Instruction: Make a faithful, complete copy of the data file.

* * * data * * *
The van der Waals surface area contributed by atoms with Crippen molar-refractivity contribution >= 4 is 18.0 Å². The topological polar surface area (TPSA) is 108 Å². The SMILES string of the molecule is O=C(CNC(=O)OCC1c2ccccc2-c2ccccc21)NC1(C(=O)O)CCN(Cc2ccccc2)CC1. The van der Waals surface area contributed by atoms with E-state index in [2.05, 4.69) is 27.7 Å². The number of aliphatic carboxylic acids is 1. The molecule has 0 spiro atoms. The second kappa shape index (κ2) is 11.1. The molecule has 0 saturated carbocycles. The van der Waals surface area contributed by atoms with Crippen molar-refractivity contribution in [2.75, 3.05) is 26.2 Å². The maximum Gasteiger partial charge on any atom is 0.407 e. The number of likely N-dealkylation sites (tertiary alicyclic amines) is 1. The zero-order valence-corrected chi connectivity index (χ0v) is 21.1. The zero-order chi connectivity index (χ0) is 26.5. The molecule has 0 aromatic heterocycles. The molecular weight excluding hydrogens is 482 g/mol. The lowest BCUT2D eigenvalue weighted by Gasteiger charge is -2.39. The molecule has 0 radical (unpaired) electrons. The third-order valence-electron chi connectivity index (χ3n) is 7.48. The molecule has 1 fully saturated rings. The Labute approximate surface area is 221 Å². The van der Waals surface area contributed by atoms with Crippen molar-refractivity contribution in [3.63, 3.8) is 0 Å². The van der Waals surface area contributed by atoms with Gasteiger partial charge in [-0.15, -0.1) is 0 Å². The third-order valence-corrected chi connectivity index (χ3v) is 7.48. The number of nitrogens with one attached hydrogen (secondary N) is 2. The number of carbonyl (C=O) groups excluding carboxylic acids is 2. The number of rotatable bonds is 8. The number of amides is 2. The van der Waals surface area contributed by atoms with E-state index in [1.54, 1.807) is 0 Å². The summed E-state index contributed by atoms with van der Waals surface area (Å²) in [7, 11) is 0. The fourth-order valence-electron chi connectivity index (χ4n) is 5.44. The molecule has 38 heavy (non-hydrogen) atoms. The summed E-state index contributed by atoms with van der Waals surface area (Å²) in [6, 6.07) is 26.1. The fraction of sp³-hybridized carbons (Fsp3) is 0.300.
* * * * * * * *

The van der Waals surface area contributed by atoms with Crippen molar-refractivity contribution >= 4 is 18.0 Å². The topological polar surface area (TPSA) is 108 Å². The SMILES string of the molecule is O=C(CNC(=O)OCC1c2ccccc2-c2ccccc21)NC1(C(=O)O)CCN(Cc2ccccc2)CC1. The van der Waals surface area contributed by atoms with E-state index in [2.05, 4.69) is 27.7 Å². The number of aliphatic carboxylic acids is 1. The molecule has 0 spiro atoms. The second kappa shape index (κ2) is 11.1. The molecule has 0 saturated carbocycles. The van der Waals surface area contributed by atoms with Crippen molar-refractivity contribution in [2.75, 3.05) is 26.2 Å². The maximum Gasteiger partial charge on any atom is 0.407 e. The number of likely N-dealkylation sites (tertiary alicyclic amines) is 1. The zero-order valence-corrected chi connectivity index (χ0v) is 21.1. The zero-order chi connectivity index (χ0) is 26.5. The molecule has 0 aromatic heterocycles. The molecular weight excluding hydrogens is 482 g/mol. The lowest BCUT2D eigenvalue weighted by Gasteiger charge is -2.39. The molecule has 0 radical (unpaired) electrons. The third-order valence-electron chi connectivity index (χ3n) is 7.48. The molecule has 1 fully saturated rings. The Labute approximate surface area is 221 Å². The van der Waals surface area contributed by atoms with Crippen molar-refractivity contribution in [3.63, 3.8) is 0 Å². The van der Waals surface area contributed by atoms with Gasteiger partial charge in [-0.15, -0.1) is 0 Å². The third-order valence-corrected chi connectivity index (χ3v) is 7.48. The number of nitrogens with one attached hydrogen (secondary N) is 2. The number of carbonyl (C=O) groups excluding carboxylic acids is 2. The number of rotatable bonds is 8. The number of amides is 2. The van der Waals surface area contributed by atoms with E-state index in [1.54, 1.807) is 0 Å². The summed E-state index contributed by atoms with van der Waals surface area (Å²) in [7, 11) is 0. The fourth-order valence-electron chi connectivity index (χ4n) is 5.44. The molecule has 38 heavy (non-hydrogen) atoms. The summed E-state index contributed by atoms with van der Waals surface area (Å²) in [6, 6.07) is 26.1. The fraction of sp³-hybridized carbons (Fsp3) is 0.300.